2. “No” means no. Stop. Desist. Do not continue. Not wanted. Unless it is a solid, non-coerced “yes” then the answer is “no”.

  3. Children should never be pawns in adult relationships.

  4. Women are NOT responsible for men’s violence. Men are responsible for controlling their own violence.

  5. Each person–be they a woman or a man–have the right to make their own decisions about their own lives. No one knows what is “best” for another person because we are not the one living that person’s life.

As an author, I am not only obligated to write entertaining stories, it is also my responsibility to dissect what I write and to determine its probable impact on others. I have a clear commitment to write stories that bring about positive change and which glamorize healthy relationships.

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STOP! We Need Strong Female Characters

front cover artemis (One of my favorite book covers)
http://www.amazon.com/Artemis-Warriors-Aya-Walksfar-ebook/dp/B0158NZ1L6

So here’s a quick questionnaire for filmmakers who’ve created a female character who isn’t a dishrag, a harpy, a McGuffin to be passed around, or a sex toy. Congratulations, you have a Strong Female Character. That’s a great start! But now what? Screenwriters, producers, directors, consider this:”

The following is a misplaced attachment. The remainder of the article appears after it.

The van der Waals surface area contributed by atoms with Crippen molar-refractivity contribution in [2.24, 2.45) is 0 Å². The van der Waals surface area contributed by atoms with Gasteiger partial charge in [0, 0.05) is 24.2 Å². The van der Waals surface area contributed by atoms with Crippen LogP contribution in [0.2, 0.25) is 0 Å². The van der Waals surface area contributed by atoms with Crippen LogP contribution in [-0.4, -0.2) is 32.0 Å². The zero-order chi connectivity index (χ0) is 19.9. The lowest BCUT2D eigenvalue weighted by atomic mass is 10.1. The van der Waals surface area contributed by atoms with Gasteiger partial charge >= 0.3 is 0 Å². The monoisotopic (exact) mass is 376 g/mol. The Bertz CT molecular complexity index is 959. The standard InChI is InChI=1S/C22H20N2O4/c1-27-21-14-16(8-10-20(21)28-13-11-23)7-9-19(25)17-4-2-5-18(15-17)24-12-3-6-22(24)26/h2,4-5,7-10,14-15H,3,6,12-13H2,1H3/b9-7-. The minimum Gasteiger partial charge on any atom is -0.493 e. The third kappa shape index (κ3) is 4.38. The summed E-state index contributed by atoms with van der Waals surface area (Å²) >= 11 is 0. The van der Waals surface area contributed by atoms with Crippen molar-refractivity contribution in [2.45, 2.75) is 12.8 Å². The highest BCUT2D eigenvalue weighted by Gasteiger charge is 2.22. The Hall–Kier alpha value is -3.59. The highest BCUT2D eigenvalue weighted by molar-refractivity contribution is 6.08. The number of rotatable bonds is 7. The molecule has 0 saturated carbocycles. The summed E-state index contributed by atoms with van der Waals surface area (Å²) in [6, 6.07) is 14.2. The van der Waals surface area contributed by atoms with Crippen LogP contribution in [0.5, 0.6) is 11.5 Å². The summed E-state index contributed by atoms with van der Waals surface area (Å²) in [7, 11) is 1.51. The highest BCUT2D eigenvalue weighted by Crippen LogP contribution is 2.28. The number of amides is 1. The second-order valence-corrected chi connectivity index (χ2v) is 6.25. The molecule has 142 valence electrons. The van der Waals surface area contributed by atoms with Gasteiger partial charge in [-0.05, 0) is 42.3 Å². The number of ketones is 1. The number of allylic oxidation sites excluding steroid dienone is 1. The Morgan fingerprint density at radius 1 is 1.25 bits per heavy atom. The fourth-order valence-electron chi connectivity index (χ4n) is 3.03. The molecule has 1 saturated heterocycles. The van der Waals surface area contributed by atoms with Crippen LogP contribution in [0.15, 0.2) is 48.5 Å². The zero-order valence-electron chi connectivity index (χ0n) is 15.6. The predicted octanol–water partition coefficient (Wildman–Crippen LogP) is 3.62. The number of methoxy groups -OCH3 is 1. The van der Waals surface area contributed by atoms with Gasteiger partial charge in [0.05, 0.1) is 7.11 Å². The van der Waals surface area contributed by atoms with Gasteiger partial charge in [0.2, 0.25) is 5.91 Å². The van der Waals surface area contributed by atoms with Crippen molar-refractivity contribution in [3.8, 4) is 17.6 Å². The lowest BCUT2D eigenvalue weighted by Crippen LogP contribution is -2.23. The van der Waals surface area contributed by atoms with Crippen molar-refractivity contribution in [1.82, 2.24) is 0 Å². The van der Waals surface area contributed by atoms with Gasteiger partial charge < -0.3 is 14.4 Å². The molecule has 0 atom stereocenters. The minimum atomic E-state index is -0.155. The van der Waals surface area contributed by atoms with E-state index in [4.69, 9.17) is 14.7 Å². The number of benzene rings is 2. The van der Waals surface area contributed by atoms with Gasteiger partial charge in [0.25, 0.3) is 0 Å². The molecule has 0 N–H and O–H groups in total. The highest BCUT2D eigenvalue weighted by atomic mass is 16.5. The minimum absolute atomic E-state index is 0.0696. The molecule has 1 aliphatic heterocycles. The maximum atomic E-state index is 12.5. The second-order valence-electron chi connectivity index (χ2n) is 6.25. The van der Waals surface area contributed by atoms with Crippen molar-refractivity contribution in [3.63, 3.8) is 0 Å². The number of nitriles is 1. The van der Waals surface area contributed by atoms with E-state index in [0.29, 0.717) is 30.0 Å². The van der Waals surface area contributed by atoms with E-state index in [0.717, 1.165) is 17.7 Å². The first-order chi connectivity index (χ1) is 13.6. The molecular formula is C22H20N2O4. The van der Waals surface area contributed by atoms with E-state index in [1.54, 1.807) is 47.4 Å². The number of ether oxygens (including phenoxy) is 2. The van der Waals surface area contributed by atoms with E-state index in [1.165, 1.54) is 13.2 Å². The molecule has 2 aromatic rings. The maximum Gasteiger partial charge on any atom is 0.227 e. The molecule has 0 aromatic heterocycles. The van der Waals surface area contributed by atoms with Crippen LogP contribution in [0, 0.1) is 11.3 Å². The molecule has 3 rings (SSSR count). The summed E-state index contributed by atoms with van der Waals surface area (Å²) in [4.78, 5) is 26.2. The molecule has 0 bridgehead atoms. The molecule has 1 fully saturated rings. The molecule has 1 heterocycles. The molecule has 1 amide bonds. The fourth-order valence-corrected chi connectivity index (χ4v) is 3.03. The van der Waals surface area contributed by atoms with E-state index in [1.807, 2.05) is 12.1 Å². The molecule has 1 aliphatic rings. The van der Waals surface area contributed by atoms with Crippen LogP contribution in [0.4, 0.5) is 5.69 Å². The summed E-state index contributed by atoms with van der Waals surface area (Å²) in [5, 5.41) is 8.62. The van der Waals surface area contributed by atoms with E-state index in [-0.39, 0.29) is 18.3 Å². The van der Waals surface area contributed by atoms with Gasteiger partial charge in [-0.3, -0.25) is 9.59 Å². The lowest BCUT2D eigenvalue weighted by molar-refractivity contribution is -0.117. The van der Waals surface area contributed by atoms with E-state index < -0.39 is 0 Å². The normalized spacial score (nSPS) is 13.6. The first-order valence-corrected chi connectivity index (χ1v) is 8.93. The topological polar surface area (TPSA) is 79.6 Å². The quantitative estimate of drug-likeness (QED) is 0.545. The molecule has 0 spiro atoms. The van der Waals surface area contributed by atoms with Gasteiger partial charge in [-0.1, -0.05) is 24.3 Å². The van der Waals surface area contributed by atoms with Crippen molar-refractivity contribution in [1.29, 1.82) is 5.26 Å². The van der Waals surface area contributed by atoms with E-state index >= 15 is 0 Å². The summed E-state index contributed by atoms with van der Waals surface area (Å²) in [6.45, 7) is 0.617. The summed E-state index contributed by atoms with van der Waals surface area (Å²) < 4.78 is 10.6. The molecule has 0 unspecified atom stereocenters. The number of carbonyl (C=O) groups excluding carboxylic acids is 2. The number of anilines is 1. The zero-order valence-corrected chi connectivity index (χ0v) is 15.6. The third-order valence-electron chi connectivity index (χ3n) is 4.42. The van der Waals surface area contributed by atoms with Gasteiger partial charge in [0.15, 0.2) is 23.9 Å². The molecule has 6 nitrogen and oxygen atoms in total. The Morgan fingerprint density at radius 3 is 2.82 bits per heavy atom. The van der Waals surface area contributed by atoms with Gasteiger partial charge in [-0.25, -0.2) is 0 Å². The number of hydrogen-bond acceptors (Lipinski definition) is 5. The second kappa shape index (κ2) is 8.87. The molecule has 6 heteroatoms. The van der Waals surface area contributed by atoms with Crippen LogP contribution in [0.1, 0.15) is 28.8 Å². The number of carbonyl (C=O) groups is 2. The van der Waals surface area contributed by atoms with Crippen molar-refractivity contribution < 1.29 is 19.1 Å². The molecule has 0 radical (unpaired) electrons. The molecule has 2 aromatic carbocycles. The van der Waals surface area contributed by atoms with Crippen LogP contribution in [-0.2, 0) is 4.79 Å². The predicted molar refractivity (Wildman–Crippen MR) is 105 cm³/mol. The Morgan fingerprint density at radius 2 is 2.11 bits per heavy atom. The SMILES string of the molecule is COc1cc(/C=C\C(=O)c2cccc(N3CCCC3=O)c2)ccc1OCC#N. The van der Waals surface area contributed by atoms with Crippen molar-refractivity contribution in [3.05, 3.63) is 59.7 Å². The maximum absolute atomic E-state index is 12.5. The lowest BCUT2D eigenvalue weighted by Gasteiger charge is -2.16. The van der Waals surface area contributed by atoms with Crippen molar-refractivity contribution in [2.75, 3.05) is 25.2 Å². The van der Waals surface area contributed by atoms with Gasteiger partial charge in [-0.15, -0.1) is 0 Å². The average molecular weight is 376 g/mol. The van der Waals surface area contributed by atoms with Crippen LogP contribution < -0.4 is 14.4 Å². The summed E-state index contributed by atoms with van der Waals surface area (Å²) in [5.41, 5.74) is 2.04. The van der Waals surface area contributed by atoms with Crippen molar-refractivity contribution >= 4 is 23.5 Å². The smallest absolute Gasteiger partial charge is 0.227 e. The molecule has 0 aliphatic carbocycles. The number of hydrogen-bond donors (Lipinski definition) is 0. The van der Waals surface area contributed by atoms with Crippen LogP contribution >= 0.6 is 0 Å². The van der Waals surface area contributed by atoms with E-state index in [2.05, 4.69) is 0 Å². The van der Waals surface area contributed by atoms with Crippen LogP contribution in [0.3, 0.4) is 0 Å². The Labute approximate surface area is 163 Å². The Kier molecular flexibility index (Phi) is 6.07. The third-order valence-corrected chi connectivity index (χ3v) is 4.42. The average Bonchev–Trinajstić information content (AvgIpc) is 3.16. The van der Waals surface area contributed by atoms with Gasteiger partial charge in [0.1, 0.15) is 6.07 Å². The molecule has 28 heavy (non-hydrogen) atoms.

I decided to compare my books to this standard to see how my strong female characters rate: (also please remember that my protagonists are all female)

1.“After being introduced, does your Strong Female Character then fail to do anything fundamentally significant to the outcome of the plot? Anything at all?”

My strong female characters, even the secondary ones, always have a reason for being that is significant to the plot.

2.“If she does accomplish something plot-significant, is it primarily getting raped, beaten, or killed to motivate a male hero? Or deciding to have sex with/not have sex with/agreeing to date/deciding to break up with a male hero? Or nagging a male hero into growing up, or nagging him to stop being so heroic? Basically, does she only exist to service the male hero’s needs, development, or motivations?”